Two divergent goals urgently need reconciling: economic growth and environmental protection.  The government says the solution is biodiversity offsetting.

The concept of biodiversity offsetting is that if a development reduces biodiversity, the developer must compensate for the reduction by creating an offset-site which replaces as much, or more, biodiversity than it destroyed.

The claimed benefits are that through biodiversity offsetting, developers would have a quicker, cheaper and more certain means of securing planning permission.  From an environmental perspective development would cease to cause a net loss to England’s biodiversity; it might even generate a gain.

Plans to introduce offsetting are intended to mimic the purported success of Australian schemes.  Over 20 countries including Germany, India and America are already offsetting.  The government decides in 2015 whether England will join them. 

DEFRA has recommended that a number of factors are taken into account in calculating the level of compensation including the distinctiveness, quality and extent of habitats that would be reduced by a development.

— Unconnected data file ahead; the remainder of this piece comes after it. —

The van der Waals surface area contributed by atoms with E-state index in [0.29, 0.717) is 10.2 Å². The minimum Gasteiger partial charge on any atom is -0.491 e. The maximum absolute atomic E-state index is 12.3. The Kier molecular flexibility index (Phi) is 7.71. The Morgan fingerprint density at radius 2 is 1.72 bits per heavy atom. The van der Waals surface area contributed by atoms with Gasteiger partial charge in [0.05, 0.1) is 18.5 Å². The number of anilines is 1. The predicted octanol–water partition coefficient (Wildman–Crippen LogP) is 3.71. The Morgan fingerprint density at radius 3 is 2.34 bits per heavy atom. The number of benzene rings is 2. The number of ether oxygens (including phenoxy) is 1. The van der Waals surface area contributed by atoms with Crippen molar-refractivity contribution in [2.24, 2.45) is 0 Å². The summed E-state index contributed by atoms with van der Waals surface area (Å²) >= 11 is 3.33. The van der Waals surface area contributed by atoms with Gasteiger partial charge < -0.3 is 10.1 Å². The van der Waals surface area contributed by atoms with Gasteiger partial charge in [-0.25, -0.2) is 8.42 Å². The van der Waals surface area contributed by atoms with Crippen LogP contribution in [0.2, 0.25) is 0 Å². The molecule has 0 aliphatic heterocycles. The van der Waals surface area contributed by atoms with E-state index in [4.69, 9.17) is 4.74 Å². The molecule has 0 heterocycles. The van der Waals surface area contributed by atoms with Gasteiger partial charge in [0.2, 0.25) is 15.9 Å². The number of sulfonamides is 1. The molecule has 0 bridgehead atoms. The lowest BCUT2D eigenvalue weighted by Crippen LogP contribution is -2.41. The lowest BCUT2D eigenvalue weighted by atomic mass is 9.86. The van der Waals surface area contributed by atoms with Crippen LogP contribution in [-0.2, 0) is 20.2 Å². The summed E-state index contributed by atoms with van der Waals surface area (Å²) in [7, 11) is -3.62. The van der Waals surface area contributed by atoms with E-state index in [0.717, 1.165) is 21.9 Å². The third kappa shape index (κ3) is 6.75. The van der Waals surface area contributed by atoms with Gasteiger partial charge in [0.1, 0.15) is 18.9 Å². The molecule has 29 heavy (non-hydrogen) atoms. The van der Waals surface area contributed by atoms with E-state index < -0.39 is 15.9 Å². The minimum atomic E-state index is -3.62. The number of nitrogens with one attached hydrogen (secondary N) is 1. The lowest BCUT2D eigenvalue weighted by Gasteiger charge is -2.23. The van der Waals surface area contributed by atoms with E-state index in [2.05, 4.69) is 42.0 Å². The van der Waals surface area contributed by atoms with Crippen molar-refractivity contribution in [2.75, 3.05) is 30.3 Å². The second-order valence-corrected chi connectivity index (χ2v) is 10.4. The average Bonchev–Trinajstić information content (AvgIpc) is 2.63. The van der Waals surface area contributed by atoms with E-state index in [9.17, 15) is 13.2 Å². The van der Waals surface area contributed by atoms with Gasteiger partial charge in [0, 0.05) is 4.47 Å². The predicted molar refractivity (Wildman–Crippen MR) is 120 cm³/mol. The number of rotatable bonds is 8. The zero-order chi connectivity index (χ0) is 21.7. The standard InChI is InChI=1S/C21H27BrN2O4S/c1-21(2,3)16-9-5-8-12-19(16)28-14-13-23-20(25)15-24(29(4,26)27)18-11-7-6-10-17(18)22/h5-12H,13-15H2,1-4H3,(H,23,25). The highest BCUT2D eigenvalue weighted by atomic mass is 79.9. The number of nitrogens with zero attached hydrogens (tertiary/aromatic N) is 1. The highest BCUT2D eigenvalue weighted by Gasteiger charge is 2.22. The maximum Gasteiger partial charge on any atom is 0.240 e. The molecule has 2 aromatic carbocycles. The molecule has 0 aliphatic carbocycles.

Planning permission would be conditional upon developers implementing biodiversity offset management plans.  It is envisaged developers would often commission third-party suppliers called offset-providers.

The Law Commission proposes ‘conservation covenants’ be given by offset-site landowners so that, wherever possible, biodiversity gains would exist in perpetuity.

Many questions remain unanswered. Would the scheme be partially or fully permissive?  How closely must offset-sites resemble the originals?  Would expert independent assessors be required?  Would offset-providers need a public sector trust-fund or insurance pool to secure long-term compliance?  And crucially, would the scheme truly prevent net loss?

The proposals are divisive, with several environmental groups condemning them.  Many fear that biodiversity offsetting commoditises biodiversity and legitimises environmental destruction.  Others worry that displaced, artificial habitats would mean loss to communities, rendering England’s landscape banal and bleak.

The green jury is still out.